51 min3 w ago
Comments
EQ Spotlight Special: Roundtable on the 2020 Presidential Race

Sarah Shulist, "Transforming Indigenity: Urbanization and Language Revitalization in the Brazilian Amazon" (U Toronto Press, 2018)

Transforming Indigenity: Urbanization and Language Revitalization in the Brazilian Amazon (University of Toronto Press) examines the role that language revitalization efforts play in cultural politics in the small city of São Gabriel da Cachoeira, located in the Brazilian Amazon. Sarah Shulist concentrates on how debates, discussions, and practices aimed at providing support for the Indigenous languages of the region shed light on issues of language revitalization and on the meaning of Indigeneity in contemporary Brazil. São Gabriel has a high proportion of Indigenous people (~85%) and incredible linguistic diversity, with 19 Indigenous languages still being spoken in the city today. Shulist investigates what it means to be Indigenous in this urban and multilingual setting and how that relates to the use and transmission of Indigenous languages. Drawing on perspectives from Indigenous and non-Indigenous political leaders, educators, students, and state agents, and by examining the...

55 minSEP 22
Comments
Sarah Shulist, "Transforming Indigenity: Urbanization and Language Revitalization in the Brazilian Amazon" (U Toronto Press, 2018)

Katherine Kinzler, "How You Say It: Why You Talk the Way You Do - And What It Says About You" (HMH, 2020)

We gravitate toward people like us; it's human nature. Race, class, and gender shape our social identities, and thus who we perceive as "like us" or "not like us". But one overlooked factor can be even more powerful: the way we speak. As the pioneering psychologist Katherine Kinzler reveals in How You Say It: Why You Talk the Way You Do - And What It Says About You (Houghton Mifflin Harcourt), the way we talk is central to our social identity because our speech largely reflects the voices we heard as children. We can change how we speak to some extent, whether by "code-switching" between dialects or learning a new language; over time, your speech even changes to reflect your evolving social identity and aspirations. But for the most part, we are forever marked by our native tongue and are hardwired to prejudge others by theirs, often with serious consequences. Your accent alone can determine the economic opportunity or discrimination you encounter in life, making speech one of the most urgent social-justice issues of our day. Our linguistic differences present challenges, Kinzler shows, but they also can be a force for good. Humans can benefit from being exposed to multiple languages—a paradox that should inspire us to master this ancient source of tribalism, and rethink the role that speech plays in our society. Katherine Kinzler is a professor of psychology at the University of Chicago Matthew Jordan is a professor at McMaster University, where he teaches courses on AI and the history of science. You can follow him on Twitter @mattyj612 or his website matthewleejordan.com. Learn more about your ad choices. Visit megaphone.fm/adchoices

52 minSEP 11
Comments
Katherine Kinzler, "How You Say It: Why You Talk the Way You Do - And What It Says About You" (HMH, 2020)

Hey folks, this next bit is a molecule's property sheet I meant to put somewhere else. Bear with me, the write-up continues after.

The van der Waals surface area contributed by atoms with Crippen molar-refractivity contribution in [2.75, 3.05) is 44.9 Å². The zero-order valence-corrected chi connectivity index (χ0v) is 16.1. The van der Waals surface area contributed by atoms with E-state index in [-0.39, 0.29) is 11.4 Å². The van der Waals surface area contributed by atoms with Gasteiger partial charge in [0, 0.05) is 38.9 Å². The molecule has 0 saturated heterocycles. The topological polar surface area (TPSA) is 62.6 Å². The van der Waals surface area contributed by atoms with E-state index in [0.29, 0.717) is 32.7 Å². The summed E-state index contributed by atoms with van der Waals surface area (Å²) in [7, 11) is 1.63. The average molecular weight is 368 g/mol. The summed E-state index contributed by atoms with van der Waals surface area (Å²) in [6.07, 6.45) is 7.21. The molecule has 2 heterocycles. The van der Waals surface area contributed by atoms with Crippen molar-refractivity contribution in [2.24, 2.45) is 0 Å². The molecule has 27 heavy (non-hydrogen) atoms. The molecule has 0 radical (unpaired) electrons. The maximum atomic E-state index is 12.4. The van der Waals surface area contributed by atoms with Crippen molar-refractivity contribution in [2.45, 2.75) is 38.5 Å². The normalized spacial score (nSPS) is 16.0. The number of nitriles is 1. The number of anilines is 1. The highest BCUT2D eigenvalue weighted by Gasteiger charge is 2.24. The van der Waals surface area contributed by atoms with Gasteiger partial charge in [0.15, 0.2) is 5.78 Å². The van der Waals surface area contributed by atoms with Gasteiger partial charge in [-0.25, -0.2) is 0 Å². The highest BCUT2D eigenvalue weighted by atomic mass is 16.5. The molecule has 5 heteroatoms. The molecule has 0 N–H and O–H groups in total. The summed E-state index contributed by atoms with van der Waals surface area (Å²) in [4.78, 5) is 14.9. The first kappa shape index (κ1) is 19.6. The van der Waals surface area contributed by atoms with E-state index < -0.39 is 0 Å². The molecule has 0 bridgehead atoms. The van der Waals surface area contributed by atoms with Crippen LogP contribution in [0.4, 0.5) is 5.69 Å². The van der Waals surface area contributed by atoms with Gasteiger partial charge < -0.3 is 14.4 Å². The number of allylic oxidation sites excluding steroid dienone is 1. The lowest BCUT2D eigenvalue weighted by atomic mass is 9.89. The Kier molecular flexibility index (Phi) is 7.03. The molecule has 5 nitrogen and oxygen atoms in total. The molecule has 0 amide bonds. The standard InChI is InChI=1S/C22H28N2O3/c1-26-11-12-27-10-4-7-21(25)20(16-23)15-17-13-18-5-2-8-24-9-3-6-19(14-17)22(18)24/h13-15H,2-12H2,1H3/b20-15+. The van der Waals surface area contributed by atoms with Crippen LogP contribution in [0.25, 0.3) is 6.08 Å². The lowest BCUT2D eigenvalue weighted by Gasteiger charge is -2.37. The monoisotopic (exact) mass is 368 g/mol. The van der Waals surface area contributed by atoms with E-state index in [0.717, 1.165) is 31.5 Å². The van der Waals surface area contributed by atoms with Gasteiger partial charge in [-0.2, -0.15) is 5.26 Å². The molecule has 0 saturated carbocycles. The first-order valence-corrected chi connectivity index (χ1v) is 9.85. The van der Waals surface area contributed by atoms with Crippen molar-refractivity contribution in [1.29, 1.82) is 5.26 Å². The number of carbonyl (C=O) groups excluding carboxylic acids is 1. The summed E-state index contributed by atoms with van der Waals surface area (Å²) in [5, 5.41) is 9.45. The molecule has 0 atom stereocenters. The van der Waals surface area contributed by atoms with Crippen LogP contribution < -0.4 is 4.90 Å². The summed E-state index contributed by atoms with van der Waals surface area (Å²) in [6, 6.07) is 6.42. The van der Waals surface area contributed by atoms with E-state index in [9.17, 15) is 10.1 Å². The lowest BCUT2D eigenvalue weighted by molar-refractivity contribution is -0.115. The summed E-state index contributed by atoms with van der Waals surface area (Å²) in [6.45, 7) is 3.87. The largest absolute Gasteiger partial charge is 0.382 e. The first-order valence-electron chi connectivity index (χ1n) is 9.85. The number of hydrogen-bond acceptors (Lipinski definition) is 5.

B. Cope and M. Kalantzis, "Making Sense: Reference, Agency, and Structure in a Grammar of Multimodal Meaning" (Cambridge UP, 2020)

What do all these have in common: Disneyland and the Dreamtime, the shopping mall and the planned economy, Chomsky's Syntactic Structures and Halliday's Functional Grammar, Unicode and door handles? All mean something. The companion volumes Making Sense: Reference, Agency, and Structure in a Grammar of Multimodal Meaning (Cambridge University Press) and Adding Sense: Context and Interest in a Grammar of Multimodal Meaning (Cambridge University Press), by Bill Cope and Mary Kalantzis, are about being about: the topic is meaning, the activity in our lives which happens to us and which we make happen. Meaning is an inescapable fact of the universe, and though meaning may not be a defining trait of our species, we humans make meaning and add meaning everywhere and all the time. Cope and Kalantzis are at the top of their fields: intellectual history, education, communication studies, linguistics. In this two-volume set, though, Cope and Kalantzis bring everything they have achieved to another level. All of meaning––which is everything there is and has been and ever will be––all of meaning becomes, in their handling, six forms (text, image, space, object, body, sound, speech) and five functions (reference, agency, structure, context, interest). This is not reductive, and the reason it's not reductive is transposition. All five functions are switched on always, in all meaning; the form a meaning takes, on the other hand, is indeed quite often limited to just one. However, this limitation is, through a sweeping move in their theory, shown to be no limitation at all. Every form immanently and imminently becomes other forms, or in the terms of their multimodal grammar, things transpose. Cope and Kalantzis are good writers. Books of such informational and theoretical density do not normally read like your favorite biography or novel. Making Sense and Adding Sense, though, do read like that, thanks to clear prose on complex matter, to orienting tables and boxed definitions, and to the storylines of thinkers and doers whose lives relate in all manner of ways to multimodal theory. The text is expanded online (meaningpatterns.net) by images and videos, where Cope and Kalantzis make good on their point of just how naturally meaning exceeds any given form. The user's experience of Making Sense and Adding Sense is complete. Bill Cope is a Professor in the College of Education at the University of Illinois, Urbana-Champaign. Mary Kalantzis was from 2006 to 2016 Dean of the College of Education at the University of Illinois, Urbana-Champaign. The interviewer, Daniel Shea, heads the podcast series Scholarly Communication, where the world of research publishing is brought to your ears. Daniel is Director of the Writing Program at Heidelberg University, Germany. Just write Daniel.Shea@zsl.uni-heidelberg.de Learn more about your ad choices. Visit megaphone.fm/adchoices